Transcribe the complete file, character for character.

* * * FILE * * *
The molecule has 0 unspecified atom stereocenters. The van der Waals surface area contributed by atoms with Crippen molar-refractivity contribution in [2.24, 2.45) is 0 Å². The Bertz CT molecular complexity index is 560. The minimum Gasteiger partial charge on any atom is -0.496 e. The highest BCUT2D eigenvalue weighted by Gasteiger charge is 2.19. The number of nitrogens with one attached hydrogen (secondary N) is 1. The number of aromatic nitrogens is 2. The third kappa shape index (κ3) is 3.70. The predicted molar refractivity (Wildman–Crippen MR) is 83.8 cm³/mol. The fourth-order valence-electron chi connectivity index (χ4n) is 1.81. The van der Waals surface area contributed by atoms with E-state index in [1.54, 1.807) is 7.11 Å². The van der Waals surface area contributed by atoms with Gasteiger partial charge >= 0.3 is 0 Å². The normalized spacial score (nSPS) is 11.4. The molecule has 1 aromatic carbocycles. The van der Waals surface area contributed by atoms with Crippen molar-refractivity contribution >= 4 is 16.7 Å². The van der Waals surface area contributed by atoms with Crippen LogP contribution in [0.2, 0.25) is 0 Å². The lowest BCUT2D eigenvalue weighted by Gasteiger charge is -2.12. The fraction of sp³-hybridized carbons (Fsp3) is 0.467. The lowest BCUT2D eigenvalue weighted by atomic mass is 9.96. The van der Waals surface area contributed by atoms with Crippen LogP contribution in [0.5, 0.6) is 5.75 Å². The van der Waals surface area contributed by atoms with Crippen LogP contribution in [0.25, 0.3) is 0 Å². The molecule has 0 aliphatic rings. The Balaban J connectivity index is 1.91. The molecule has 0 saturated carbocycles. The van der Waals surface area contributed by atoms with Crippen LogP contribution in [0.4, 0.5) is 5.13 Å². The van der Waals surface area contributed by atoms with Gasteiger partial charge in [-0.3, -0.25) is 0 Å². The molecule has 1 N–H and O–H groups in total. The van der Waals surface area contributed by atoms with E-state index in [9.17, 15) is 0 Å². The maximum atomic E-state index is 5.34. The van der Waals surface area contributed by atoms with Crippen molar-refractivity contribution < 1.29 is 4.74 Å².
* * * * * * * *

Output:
The molecule has 0 unspecified atom stereocenters. The van der Waals surface area contributed by atoms with Crippen molar-refractivity contribution in [2.24, 2.45) is 0 Å². The Bertz CT molecular complexity index is 560. The minimum Gasteiger partial charge on any atom is -0.496 e. The highest BCUT2D eigenvalue weighted by Gasteiger charge is 2.19. The number of nitrogens with one attached hydrogen (secondary N) is 1. The number of aromatic nitrogens is 2. The third kappa shape index (κ3) is 3.70. The predicted molar refractivity (Wildman–Crippen MR) is 83.8 cm³/mol. The fourth-order valence-electron chi connectivity index (χ4n) is 1.81. The van der Waals surface area contributed by atoms with E-state index in [1.54, 1.807) is 7.11 Å². The van der Waals surface area contributed by atoms with Gasteiger partial charge >= 0.3 is 0 Å². The normalized spacial score (nSPS) is 11.4. The molecule has 1 aromatic carbocycles. The van der Waals surface area contributed by atoms with Crippen molar-refractivity contribution >= 4 is 16.7 Å². The van der Waals surface area contributed by atoms with Crippen LogP contribution in [0.2, 0.25) is 0 Å². The lowest BCUT2D eigenvalue weighted by Gasteiger charge is -2.12. The fraction of sp³-hybridized carbons (Fsp3) is 0.467. The lowest BCUT2D eigenvalue weighted by atomic mass is 9.96. The van der Waals surface area contributed by atoms with Crippen LogP contribution in [0.5, 0.6) is 5.75 Å². The van der Waals surface area contributed by atoms with Crippen LogP contribution in [0.25, 0.3) is 0 Å². The molecule has 0 aliphatic rings. The Balaban J connectivity index is 1.91. The molecule has 0 saturated carbocycles. The van der Waals surface area contributed by atoms with Crippen LogP contribution in [0.4, 0.5) is 5.13 Å². The van der Waals surface area contributed by atoms with Gasteiger partial charge in [-0.3, -0.25) is 0 Å². The molecule has 1 N–H and O–H groups in total. The van der Waals surface area contributed by atoms with E-state index in [9.17, 15) is 0 Å². The maximum atomic E-state index is 5.34. The van der Waals surface area contributed by atoms with Crippen molar-refractivity contribution < 1.29 is 4.74 Å².